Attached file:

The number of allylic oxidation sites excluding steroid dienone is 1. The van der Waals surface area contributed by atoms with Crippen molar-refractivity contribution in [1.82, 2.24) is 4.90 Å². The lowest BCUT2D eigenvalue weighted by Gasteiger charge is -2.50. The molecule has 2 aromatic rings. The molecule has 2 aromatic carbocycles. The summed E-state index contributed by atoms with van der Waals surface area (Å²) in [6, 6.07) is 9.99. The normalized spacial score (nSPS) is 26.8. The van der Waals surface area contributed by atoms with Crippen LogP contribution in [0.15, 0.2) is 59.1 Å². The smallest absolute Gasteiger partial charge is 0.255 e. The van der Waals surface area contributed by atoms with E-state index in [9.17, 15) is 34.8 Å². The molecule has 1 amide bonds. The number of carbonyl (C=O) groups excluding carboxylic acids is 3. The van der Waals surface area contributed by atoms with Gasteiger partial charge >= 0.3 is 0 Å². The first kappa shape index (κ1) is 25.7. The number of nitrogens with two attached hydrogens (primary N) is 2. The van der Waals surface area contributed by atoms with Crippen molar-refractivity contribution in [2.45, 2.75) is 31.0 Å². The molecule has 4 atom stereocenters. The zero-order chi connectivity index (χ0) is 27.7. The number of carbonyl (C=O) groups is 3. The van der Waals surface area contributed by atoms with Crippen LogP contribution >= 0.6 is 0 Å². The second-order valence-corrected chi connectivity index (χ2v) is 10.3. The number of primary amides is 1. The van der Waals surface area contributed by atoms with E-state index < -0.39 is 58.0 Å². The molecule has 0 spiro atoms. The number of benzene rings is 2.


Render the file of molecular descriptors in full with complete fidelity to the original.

The number of allylic oxidation sites excluding steroid dienone is 1. The van der Waals surface area contributed by atoms with Crippen molar-refractivity contribution in [1.82, 2.24) is 4.90 Å². The lowest BCUT2D eigenvalue weighted by Gasteiger charge is -2.50. The molecule has 2 aromatic rings. The molecule has 2 aromatic carbocycles. The summed E-state index contributed by atoms with van der Waals surface area (Å²) in [6, 6.07) is 9.99. The normalized spacial score (nSPS) is 26.8. The van der Waals surface area contributed by atoms with Crippen LogP contribution in [0.15, 0.2) is 59.1 Å². The smallest absolute Gasteiger partial charge is 0.255 e. The van der Waals surface area contributed by atoms with E-state index in [9.17, 15) is 34.8 Å². The molecule has 1 amide bonds. The number of carbonyl (C=O) groups excluding carboxylic acids is 3. The van der Waals surface area contributed by atoms with Gasteiger partial charge >= 0.3 is 0 Å². The first kappa shape index (κ1) is 25.7. The number of nitrogens with two attached hydrogens (primary N) is 2. The van der Waals surface area contributed by atoms with Crippen molar-refractivity contribution in [2.45, 2.75) is 31.0 Å². The molecule has 4 atom stereocenters. The zero-order chi connectivity index (χ0) is 27.7. The number of carbonyl (C=O) groups is 3. The van der Waals surface area contributed by atoms with Crippen LogP contribution >= 0.6 is 0 Å². The second-order valence-corrected chi connectivity index (χ2v) is 10.3. The number of primary amides is 1. The van der Waals surface area contributed by atoms with E-state index < -0.39 is 58.0 Å². The molecule has 0 spiro atoms. The number of benzene rings is 2.